Leading Change

“There is nothing more difficult to take in hand, more perilous to conduct, or more uncertain in its success, than to take the lead in the introduction of a new order of things.”

– Niccolo Machiavelli

Resistance to change is often rooted in fear. It’s the uncertainty of how the new future will affect our lives. Leaders who are effective change agents realise that it is not good enough to simply administrate change, but to avoid standing alone atop a charged hill, people need to envision a better future day for themselves or be able to attribute a worthwhile value for their sacrifice.

When unwanted change is thrust upon us from uncontrollable forces, then authenticity, clarity, and transparency in communication win the day to unite people behind the sacrifices needed to navigate the futures uncertainty.

lasting changes aren’t made, they are are led.

I love my job.

For the past eight years I have had the privilege to be a part of VitalChurch Ministry team. VitalChurch exists to serve those churches that find themselves in transition or crisis.

• Transition: A church that is stuck and needs redirection. Often a healthy church. • Crisis: A church that has experienced trauma and needs intervention. Often an unhealthy church.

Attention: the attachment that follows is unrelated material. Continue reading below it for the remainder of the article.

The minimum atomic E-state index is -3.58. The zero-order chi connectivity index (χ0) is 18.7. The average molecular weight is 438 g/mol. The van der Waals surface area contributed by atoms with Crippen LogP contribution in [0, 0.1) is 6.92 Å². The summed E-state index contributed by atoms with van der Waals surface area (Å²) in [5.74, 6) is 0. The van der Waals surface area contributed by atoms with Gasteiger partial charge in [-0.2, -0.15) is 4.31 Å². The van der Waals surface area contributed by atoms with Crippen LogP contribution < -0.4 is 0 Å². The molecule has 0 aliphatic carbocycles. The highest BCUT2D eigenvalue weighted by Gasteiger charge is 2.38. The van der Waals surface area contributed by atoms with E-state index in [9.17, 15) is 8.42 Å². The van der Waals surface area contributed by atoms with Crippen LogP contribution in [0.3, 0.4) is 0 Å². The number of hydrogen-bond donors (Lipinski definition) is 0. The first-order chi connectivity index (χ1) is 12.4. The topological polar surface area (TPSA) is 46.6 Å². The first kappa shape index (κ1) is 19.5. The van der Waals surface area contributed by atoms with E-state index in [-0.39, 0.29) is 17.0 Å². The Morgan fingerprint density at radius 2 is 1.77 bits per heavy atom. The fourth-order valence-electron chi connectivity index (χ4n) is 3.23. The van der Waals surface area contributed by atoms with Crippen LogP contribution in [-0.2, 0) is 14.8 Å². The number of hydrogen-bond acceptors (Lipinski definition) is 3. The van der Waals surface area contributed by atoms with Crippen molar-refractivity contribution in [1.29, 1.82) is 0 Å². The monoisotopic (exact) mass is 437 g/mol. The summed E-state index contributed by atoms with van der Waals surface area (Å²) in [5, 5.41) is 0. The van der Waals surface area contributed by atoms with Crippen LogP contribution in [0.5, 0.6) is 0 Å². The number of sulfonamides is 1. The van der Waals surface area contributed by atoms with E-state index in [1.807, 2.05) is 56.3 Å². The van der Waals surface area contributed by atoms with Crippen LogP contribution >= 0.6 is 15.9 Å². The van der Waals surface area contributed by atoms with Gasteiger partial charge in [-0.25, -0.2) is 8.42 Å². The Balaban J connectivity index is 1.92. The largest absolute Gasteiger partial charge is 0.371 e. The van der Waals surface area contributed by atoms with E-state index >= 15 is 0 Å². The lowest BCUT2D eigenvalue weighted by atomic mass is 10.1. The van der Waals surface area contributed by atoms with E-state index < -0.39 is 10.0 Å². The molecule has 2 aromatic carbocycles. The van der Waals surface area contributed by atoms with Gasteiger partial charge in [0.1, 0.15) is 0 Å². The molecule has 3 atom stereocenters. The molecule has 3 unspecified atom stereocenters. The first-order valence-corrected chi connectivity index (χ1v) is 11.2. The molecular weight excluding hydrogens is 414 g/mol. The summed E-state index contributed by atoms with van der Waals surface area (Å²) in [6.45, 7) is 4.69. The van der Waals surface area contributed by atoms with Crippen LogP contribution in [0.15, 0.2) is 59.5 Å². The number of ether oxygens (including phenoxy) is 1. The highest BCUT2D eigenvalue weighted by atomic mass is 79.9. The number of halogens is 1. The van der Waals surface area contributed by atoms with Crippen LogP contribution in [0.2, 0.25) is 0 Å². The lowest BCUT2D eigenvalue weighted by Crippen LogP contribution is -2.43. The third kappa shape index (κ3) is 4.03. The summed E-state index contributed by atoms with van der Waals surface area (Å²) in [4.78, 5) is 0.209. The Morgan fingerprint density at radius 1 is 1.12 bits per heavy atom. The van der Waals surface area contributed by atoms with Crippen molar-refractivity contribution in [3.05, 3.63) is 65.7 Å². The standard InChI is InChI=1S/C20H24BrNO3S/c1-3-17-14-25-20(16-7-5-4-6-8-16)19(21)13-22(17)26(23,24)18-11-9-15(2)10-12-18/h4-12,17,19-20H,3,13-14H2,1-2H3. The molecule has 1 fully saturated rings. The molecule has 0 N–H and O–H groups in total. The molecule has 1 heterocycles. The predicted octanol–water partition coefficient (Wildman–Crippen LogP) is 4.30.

We believe the gospel changes things, so our goal is to invite people to return to a place of intimacy with God through Christ and community with each other so that there is overall outcomes.

• A church healthy enough for people to come, meet God, grow, serve others, and offer the gospel to the greater geographic community.

• A church safe enough for a new pastor to come/stay, meet God, grow, and equip the church to serve and offer the gospel to the greater geographic community.

• Churches large and small operating in unity and effectiveness through a movement of the gospel that creates pockets of blessing, and that change the spiritual landscape for good.

I love the church….and I love my job.

Increase productivity and lower stress and anxiety.

Schedule the work not just the due date.

Meetings, Meetings, Meetings… Due dates and timelines. I have at times felt like I was drowning in meetings, and the pressure of projects. I would wake up on a given day and just react to whatever was next. Anxiety, stress, sleepless nights plagued my week.

I have been on a journey from being a “reactor” to responding to the time needs in my life. One of the key ways I have increased productivity while lowering stress while being more prepared for meetings and on time for projects has been one simple trick. Schedule when you plan on doing the work.

The due date is too late.

If you know you have a staff meeting on Monday morning, how much time do you need to be adequately prepared for it? Are you leading the meeting? are you presenting? Do you want to be stressing all weekend about it?

Schedule a “staff meeting prep” block days before the meeting. If it’s a reoccurring meeting then have a reoccurring prep time block to do the work. Show up ready, prepared, and able to respond rather than react.

Scheduling the “work time” rather than simply the due dates will reveal how much time you have to add new work or say no to other requests. It also prioritises your time to be more efficient with your week, resulting in higher productivity on things that matter most, while lowering stress.